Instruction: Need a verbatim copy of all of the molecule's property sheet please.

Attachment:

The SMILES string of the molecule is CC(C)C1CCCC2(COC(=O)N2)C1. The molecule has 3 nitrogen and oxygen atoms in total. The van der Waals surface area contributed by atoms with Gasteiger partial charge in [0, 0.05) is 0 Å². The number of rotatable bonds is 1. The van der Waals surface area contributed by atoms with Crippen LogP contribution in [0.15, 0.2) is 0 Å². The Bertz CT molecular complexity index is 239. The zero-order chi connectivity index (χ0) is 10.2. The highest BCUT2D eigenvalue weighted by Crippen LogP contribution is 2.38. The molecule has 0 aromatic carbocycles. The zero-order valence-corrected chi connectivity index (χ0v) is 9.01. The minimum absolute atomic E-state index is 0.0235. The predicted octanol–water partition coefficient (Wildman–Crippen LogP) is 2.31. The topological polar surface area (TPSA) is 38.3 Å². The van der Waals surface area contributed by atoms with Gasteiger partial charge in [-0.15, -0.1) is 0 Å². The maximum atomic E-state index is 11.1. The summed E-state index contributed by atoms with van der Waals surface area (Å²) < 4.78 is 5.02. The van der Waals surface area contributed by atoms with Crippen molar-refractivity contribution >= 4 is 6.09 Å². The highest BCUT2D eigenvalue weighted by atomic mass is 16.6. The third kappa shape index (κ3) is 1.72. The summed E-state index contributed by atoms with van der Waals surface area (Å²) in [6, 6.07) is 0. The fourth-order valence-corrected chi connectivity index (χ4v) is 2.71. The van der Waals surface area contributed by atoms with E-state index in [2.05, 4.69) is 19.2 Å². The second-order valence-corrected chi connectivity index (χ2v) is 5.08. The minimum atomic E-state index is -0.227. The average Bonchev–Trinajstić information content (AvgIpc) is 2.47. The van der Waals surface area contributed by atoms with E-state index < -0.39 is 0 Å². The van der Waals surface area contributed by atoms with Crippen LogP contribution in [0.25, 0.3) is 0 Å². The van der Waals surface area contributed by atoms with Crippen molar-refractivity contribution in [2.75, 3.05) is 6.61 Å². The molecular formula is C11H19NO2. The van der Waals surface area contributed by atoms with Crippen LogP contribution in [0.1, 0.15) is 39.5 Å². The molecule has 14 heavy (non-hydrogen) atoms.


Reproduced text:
The SMILES string of the molecule is CC(C)C1CCCC2(COC(=O)N2)C1. The molecule has 3 nitrogen and oxygen atoms in total. The van der Waals surface area contributed by atoms with Gasteiger partial charge in [0, 0.05) is 0 Å². The number of rotatable bonds is 1. The van der Waals surface area contributed by atoms with Crippen LogP contribution in [0.15, 0.2) is 0 Å². The Bertz CT molecular complexity index is 239. The zero-order chi connectivity index (χ0) is 10.2. The highest BCUT2D eigenvalue weighted by Crippen LogP contribution is 2.38. The molecule has 0 aromatic carbocycles. The zero-order valence-corrected chi connectivity index (χ0v) is 9.01. The minimum absolute atomic E-state index is 0.0235. The predicted octanol–water partition coefficient (Wildman–Crippen LogP) is 2.31. The topological polar surface area (TPSA) is 38.3 Å². The van der Waals surface area contributed by atoms with Gasteiger partial charge in [-0.15, -0.1) is 0 Å². The maximum atomic E-state index is 11.1. The summed E-state index contributed by atoms with van der Waals surface area (Å²) < 4.78 is 5.02. The van der Waals surface area contributed by atoms with Crippen molar-refractivity contribution >= 4 is 6.09 Å². The highest BCUT2D eigenvalue weighted by atomic mass is 16.6. The third kappa shape index (κ3) is 1.72. The summed E-state index contributed by atoms with van der Waals surface area (Å²) in [6, 6.07) is 0. The fourth-order valence-corrected chi connectivity index (χ4v) is 2.71. The van der Waals surface area contributed by atoms with E-state index in [2.05, 4.69) is 19.2 Å². The second-order valence-corrected chi connectivity index (χ2v) is 5.08. The minimum atomic E-state index is -0.227. The average Bonchev–Trinajstić information content (AvgIpc) is 2.47. The van der Waals surface area contributed by atoms with E-state index < -0.39 is 0 Å². The van der Waals surface area contributed by atoms with Crippen LogP contribution in [0.25, 0.3) is 0 Å². The van der Waals surface area contributed by atoms with Crippen molar-refractivity contribution in [2.75, 3.05) is 6.61 Å². The molecular formula is C11H19NO2. The van der Waals surface area contributed by atoms with Crippen LogP contribution in [0.1, 0.15) is 39.5 Å². The molecule has 14 heavy (non-hydrogen) atoms.